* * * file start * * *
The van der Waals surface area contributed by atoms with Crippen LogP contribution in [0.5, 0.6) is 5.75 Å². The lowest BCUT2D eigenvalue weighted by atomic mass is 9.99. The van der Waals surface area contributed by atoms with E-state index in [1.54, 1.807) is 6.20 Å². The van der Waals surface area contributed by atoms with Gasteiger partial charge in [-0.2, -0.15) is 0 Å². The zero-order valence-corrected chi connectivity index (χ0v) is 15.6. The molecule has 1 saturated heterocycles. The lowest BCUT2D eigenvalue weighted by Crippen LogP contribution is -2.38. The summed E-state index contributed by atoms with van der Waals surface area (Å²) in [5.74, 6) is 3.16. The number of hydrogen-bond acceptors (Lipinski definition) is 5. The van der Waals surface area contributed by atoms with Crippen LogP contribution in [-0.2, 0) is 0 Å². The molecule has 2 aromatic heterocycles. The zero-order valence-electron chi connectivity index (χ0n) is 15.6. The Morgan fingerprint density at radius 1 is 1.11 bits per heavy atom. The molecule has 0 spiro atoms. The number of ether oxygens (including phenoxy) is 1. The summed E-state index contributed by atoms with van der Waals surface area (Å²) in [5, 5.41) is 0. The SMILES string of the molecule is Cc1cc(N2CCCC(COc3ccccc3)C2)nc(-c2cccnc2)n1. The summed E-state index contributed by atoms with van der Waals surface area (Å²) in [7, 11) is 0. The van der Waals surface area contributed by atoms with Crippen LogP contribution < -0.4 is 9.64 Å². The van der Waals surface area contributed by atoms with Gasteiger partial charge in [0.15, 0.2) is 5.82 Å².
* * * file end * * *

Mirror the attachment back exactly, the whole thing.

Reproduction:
The van der Waals surface area contributed by atoms with Crippen LogP contribution in [0.5, 0.6) is 5.75 Å². The lowest BCUT2D eigenvalue weighted by atomic mass is 9.99. The van der Waals surface area contributed by atoms with E-state index in [1.54, 1.807) is 6.20 Å². The van der Waals surface area contributed by atoms with Gasteiger partial charge in [-0.2, -0.15) is 0 Å². The zero-order valence-corrected chi connectivity index (χ0v) is 15.6. The molecule has 1 saturated heterocycles. The lowest BCUT2D eigenvalue weighted by Crippen LogP contribution is -2.38. The summed E-state index contributed by atoms with van der Waals surface area (Å²) in [5.74, 6) is 3.16. The number of hydrogen-bond acceptors (Lipinski definition) is 5. The van der Waals surface area contributed by atoms with Crippen LogP contribution in [-0.2, 0) is 0 Å². The molecule has 2 aromatic heterocycles. The zero-order valence-electron chi connectivity index (χ0n) is 15.6. The Morgan fingerprint density at radius 1 is 1.11 bits per heavy atom. The molecule has 0 spiro atoms. The number of ether oxygens (including phenoxy) is 1. The summed E-state index contributed by atoms with van der Waals surface area (Å²) in [5, 5.41) is 0. The SMILES string of the molecule is Cc1cc(N2CCCC(COc3ccccc3)C2)nc(-c2cccnc2)n1. The summed E-state index contributed by atoms with van der Waals surface area (Å²) in [7, 11) is 0. The van der Waals surface area contributed by atoms with Crippen LogP contribution < -0.4 is 9.64 Å². The van der Waals surface area contributed by atoms with Gasteiger partial charge in [0.15, 0.2) is 5.82 Å².